07 Mar Shake Your Groove Thing
It’s happening again. You’ve got music playing in the back of your mind and a strong urge to hit the gym and get your groove on – it’s Zumba time! This dance fitness program has really swept the nation and helped convert many a couch potato to a dancing fiend. But did you know that while you’re shaking your groove thing out there, you could actually be protecting your memory?
According to a 2003 New England Journal of Medicine study, dancing is the recreational activity that is most effective at reducing one’s risk of developing Alzheimer’s disease. Out of every recreational activity, cognitive or physical, dancing came out on top. No need to Zumba either, you can salsa, tango or even waltz your way to good metal health. Just avoid performing memorized sequences. The key is to give some thought to each move and make some decisions on the dance floor.
Wondering what else you can do? When you’re not dancing, here are some other things you can do to help fight Alzheimer’s and dementia.
- Do Crossword Puzzles – In the same study, those who did crossword puzzles at least four days a week were 47% less likely to develop dementia.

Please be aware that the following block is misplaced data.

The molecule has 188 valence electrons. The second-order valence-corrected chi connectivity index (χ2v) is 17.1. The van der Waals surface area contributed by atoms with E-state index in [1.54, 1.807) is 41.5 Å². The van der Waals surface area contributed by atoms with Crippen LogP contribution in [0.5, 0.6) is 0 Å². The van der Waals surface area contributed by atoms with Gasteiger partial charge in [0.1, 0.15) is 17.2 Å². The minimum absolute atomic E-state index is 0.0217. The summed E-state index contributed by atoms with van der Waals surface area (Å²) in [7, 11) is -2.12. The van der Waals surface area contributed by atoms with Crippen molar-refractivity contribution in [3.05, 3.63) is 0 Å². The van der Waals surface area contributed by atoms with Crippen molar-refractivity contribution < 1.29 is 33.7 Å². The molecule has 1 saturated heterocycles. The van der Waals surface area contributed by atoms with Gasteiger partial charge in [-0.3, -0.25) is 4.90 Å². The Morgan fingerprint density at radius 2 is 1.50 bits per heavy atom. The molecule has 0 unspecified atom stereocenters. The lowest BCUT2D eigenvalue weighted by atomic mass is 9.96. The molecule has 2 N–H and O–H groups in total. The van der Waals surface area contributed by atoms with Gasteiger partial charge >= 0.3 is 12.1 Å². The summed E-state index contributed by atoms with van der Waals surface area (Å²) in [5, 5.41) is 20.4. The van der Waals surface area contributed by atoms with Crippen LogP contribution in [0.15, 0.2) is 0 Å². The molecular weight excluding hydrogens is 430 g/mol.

- Consume More Omega-3 Rich Foods – Fatty, cold-water fish, walnuts and flaxseeds are great sources of omega-3 fatty acids. Why are these important for brain health? Well, about 60 percent of the human brain is made of fat, so fatty acids are in integral part of your brain’s performance. Ask you physician about this supplement.
- Sip on Green Tea – Green tea is notoriously high in antioxidants, which are believed to be effective at preventing plaque that forms in the brain as a result of Alzheimer’s disease. A 2011 Phytomedicine study found that regular consumption of green tea may offer protection against Alzheimer’s disease and other forms of dementia.
- Get Regular Exercise – If you’re dancing every day, that’s great. If not, be sure to get some other form of aerobic exercise for at least 30 minutes a day, five days a week.
- Keep Learning New Things – Much like a muscle, if you don’t exercise your brain regularly, it can get sluggish. So, if you find yourself in a position where you know everything, it’s time to take action. Learn a new language, take an adult ed class or just practice memorization.